Date published: 2009-04-22
Rated 5 out of 5 by from The Best Mystery Book I Have Ever Read! I LOVED THIS BOOK! It is one of the best mystery books I have ever read!! The author is a genius at connecting everything throughout the plot!! This novel is about a woman named Cynthia, who woke up when she was 13 years old to an empty house without a trace of where her family went. Now, she is an adult and married with a daughter of her own. She wonders everyday where her family went and what happened to them. She is constantly paranoid and very protective of her own child. Cynthia then starts to get strange phone calls and her house is broken into to leave items that once belonged to her family. She then sees a man at the mall who looked just like her brother, and she is determined to find out if it is really him or not. Her husband is constantly annoyed with Cynthia's obsession and the fact that she will not leave the past behind. Cynthia fears for her family's safety and she is given the choice to leave the past behind or find out what happened to her family, but with deadly concequences. The truth of what really happened to her family will amaze you. Readers will not even come close to imagining what really happened! This is a recommended book to be read over and over again by anyone who loves an intense, suspensful story filled with numerous twists!!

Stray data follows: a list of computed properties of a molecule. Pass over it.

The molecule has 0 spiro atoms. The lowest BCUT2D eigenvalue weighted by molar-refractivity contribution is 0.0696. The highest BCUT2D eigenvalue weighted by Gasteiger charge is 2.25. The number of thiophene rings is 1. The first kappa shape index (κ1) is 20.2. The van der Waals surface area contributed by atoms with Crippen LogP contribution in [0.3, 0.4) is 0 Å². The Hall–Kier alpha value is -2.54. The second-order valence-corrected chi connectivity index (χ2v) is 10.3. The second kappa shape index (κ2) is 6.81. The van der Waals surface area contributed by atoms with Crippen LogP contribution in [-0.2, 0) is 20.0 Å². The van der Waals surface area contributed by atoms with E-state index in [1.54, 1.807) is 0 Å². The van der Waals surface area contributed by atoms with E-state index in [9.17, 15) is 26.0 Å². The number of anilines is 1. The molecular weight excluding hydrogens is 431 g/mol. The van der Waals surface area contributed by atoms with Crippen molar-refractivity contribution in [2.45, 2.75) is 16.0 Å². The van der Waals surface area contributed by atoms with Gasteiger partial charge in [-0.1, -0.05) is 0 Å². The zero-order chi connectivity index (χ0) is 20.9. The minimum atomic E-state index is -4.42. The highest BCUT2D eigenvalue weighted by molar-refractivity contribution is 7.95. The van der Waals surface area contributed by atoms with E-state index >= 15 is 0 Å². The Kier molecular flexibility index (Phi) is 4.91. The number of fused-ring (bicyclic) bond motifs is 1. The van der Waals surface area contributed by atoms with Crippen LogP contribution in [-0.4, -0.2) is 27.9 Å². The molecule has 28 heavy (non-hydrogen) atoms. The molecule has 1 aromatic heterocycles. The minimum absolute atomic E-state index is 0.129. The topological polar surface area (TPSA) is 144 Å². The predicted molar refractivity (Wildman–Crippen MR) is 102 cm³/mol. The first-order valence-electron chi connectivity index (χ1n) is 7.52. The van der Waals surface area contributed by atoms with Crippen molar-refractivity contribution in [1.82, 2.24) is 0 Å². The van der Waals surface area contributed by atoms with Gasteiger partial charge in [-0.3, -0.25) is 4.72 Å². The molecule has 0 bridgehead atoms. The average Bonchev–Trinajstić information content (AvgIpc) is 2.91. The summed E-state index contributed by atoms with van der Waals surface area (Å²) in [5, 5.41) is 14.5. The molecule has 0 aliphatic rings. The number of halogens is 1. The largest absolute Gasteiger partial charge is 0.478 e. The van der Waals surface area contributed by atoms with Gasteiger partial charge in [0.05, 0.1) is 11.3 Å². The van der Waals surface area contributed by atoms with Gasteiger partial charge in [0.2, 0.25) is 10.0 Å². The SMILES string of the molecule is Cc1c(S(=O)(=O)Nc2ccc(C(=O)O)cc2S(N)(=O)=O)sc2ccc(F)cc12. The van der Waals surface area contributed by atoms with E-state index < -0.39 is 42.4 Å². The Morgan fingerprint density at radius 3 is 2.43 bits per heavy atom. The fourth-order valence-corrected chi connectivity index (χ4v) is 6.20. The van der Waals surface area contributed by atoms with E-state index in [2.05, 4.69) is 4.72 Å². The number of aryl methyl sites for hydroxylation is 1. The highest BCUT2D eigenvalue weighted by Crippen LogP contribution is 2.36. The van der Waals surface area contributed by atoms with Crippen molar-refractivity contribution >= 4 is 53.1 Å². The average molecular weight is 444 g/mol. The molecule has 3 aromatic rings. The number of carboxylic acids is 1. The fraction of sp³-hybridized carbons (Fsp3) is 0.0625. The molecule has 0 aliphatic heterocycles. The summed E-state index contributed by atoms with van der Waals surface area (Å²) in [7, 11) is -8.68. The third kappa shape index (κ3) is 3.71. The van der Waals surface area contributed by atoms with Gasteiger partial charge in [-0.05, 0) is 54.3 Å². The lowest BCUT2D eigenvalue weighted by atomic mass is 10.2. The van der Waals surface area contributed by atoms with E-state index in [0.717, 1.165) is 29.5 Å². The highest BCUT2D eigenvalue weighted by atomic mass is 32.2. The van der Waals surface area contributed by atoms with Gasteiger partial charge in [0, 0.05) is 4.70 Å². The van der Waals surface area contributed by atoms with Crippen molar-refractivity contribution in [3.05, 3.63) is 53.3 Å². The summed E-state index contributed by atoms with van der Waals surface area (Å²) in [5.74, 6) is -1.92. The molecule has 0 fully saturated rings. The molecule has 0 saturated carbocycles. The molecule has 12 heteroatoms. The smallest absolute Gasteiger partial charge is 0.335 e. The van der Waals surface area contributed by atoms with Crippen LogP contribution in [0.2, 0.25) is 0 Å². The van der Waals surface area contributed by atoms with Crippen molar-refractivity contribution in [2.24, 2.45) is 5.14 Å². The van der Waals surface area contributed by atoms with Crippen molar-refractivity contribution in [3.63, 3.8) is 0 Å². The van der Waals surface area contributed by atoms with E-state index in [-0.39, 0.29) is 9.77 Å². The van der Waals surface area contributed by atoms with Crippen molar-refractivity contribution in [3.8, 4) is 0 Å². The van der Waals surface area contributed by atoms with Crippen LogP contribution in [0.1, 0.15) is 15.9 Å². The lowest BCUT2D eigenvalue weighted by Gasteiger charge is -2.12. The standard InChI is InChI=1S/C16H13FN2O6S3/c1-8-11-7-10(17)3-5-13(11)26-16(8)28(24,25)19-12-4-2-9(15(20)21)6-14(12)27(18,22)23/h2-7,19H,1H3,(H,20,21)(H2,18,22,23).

Date published: 2009-02-25
Rated 5 out of 5 by from Awesome story This was a very fast paced, Interesting story. It was emtional and realistic. I had a difficult time putting it down because I needed to know what happened next. It was full of twists and turns!
Date published: 2009-02-13
Rated 4 out of 5 by from Good title I loved the storyline and the ending; however; I feel that it could have been a little better edited.
Date published: 2009-01-15
Rated 5 out of 5 by from Great Read!!! This book was just awesome from beginning to end, I couldn't put this one down. I read it in a day.
Date published: 2008-11-19

Read from the Book